Folks, it's healthy to be in touch with the different parts of your personality: of both your 'feminine' and 'masculine' sides. Without both,you're missing some essential "nutrients" to be a balanced human being and end up malnourished in one way or another. Once people stop being afraid, they realize they're not as weird as they thought they were. What's truly weird is our pathetic efforts to "fit in", our Procrustes' Bed of attitudes and notions that lead us to indict those who might have a spare ceramic cat or a few flowers on our desks..

I told him he was my role model except for the flowers and ceramic cats on his desk, which got the intended laugh. Actually this person could be a role model for me in some ways, having some qualities I lack: organizational skills, equanimity(to name two). Strangely enough, he'd be my role model if, in addition to these nice qualities, he didn't care about having flowers and ceramic cats on his desk. That's the one place where I'd just as soon be me.

Monday, May 16, 2011

Halcyon Daze

I've remarked, often enough at any rate, that I'd like to be a cartoon character. Well, no, not necessarily someone else's drawing, but more in the sense that I'd like to have some of the properties of cartoon characters: they go through some of the vicissitudes of life but never age! The things and people around them don't wither up and die like they do in real life.

Everything stays the same.

Of course, you'd need to pick the time carefully in which you were "frozen". There are a few years I'd never want to go back to. 1967 was such a year. Seventh grade- a terrible experience. 1984 was another tough year, on several counts, but at least ended with me on the road(which made a lot of stuff better). 1991-92 was yet another rough patch, with a brand-new job I seemed to be learning trial by fire.

Strangely enough, each of these bad periods was followed by a much better one. In the Eighth Grade I had a whole different circle of friends and a more congenial social life; in 1985 I was out on the road and light years away from all the crap in Springfield that'd gotten on my nerves; and in 1993--well actually I got laid-off from my job in '93 and also went through a divorce, so in that instance I went from one bad scene to another. But after that things improved. At least there was no more "trial by fire" on my dayjob.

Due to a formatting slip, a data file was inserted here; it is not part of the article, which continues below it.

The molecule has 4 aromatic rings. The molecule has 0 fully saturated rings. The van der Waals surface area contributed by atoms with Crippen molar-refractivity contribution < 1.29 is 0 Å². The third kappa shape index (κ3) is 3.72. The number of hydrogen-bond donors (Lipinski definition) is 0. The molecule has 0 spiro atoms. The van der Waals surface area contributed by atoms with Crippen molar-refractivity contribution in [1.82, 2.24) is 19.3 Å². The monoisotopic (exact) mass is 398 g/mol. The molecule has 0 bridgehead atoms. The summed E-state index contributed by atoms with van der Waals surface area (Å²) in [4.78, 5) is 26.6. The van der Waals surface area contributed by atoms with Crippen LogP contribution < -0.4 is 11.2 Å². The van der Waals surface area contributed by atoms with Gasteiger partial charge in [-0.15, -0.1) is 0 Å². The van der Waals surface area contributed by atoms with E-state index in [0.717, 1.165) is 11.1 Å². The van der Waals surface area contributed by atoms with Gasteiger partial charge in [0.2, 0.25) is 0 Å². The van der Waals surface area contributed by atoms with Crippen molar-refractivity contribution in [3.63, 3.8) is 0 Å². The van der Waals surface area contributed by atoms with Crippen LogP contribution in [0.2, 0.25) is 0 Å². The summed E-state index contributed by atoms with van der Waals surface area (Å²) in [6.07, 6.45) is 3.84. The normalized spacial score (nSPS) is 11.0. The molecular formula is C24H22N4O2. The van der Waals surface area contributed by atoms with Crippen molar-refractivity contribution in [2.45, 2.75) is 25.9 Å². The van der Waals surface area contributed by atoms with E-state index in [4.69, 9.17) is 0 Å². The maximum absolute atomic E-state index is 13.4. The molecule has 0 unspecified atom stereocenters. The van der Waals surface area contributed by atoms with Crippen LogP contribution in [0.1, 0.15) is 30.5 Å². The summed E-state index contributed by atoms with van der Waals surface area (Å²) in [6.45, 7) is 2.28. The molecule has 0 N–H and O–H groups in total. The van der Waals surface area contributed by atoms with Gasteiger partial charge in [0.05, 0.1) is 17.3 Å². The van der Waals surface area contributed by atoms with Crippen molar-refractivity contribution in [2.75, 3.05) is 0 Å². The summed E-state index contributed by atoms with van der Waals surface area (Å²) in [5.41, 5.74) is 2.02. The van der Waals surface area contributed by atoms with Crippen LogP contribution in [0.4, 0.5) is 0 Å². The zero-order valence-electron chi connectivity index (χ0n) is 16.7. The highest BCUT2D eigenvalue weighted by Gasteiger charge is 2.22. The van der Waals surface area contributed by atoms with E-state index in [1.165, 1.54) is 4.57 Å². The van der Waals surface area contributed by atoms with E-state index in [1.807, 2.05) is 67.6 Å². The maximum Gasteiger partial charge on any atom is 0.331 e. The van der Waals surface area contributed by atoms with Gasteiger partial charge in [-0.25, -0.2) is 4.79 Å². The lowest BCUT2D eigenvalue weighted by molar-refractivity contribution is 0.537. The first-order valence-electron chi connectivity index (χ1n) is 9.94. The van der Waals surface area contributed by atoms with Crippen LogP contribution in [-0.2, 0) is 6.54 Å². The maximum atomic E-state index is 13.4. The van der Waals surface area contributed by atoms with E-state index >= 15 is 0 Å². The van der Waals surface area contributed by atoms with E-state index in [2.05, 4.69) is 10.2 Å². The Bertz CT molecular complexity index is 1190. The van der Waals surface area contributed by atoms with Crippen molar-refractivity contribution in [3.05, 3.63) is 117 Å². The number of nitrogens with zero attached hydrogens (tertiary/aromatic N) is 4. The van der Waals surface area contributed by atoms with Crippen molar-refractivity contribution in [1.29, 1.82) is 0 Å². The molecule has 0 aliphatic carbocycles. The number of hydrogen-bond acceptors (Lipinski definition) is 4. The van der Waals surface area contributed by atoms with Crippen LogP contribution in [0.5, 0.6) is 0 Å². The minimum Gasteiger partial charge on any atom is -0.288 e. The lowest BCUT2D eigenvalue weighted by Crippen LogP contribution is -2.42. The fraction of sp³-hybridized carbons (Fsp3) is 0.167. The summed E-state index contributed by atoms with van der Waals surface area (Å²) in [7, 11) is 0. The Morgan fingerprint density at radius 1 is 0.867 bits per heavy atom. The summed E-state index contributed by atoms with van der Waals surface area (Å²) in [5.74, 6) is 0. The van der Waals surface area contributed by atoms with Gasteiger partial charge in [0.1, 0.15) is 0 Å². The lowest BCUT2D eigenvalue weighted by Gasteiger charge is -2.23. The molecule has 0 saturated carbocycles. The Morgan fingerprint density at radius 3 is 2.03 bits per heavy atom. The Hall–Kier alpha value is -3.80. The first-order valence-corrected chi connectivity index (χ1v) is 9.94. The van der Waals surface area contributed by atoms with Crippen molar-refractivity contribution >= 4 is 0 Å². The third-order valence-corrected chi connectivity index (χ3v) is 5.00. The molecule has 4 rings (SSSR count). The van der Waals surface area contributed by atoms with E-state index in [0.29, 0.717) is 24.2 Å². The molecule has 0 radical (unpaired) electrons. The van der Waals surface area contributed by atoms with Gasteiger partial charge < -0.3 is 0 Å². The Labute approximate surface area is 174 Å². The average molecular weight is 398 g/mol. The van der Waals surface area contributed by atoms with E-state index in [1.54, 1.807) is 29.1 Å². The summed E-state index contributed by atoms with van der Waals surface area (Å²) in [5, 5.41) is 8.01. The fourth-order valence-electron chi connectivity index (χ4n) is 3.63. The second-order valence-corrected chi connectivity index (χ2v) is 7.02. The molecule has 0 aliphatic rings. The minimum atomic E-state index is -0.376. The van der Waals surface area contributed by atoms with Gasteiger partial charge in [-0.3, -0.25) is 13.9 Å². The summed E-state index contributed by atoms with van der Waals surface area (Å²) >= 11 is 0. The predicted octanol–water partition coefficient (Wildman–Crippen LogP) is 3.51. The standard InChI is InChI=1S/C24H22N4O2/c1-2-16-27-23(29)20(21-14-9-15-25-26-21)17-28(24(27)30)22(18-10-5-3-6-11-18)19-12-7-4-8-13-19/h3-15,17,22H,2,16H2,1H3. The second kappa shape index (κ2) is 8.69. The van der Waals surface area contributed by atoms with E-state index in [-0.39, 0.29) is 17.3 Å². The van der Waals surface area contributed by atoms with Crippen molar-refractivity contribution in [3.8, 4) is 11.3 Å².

Still, those are years I'd never want to repeat, even if they did clear the way for better times. Even if it is, as they say, all good. All part of the process. After all, we're here for the experience.

Aren't we?

But as far as that experience, there are a few fine patches from my life I wouldn't mind putting repeat marks on. Whether I learned anything from them is beside the point, but they sure went down easy:

About six to eight months in 2008. A job assignment I'd been on since the previous November had settled in and become blissfully comfortable. I've had some nice times on my job(along with a lotta shitty ones), but I was probably the happiest I've been at work. It continued into the following year, still palatable but not as nice as that period in '08.

From July of '87 into 1988. This was a good period on several counts. I'd just started seeing a new girl, whom I ended up marrying in '88(and divorcing in '93, but oh well); my brother had just started seeing a girl himself, whom he ended up marrying(and yes, divorcing); and our folks had just retired from their jobs.

This is the period I'd like to be frozen in, that eighteen month stretch. Well actually there's about a week and a half to two solid weeks in there where every night the wife(or was she still a fiancee?)would come in the bedroom and say "I'm going to take my bath and then come in and boink you". And she did. I mean, there were plenty of other times, but I do remember a concentrated little slab of time where it was a nightly occurrence. I could've used a couple years of that..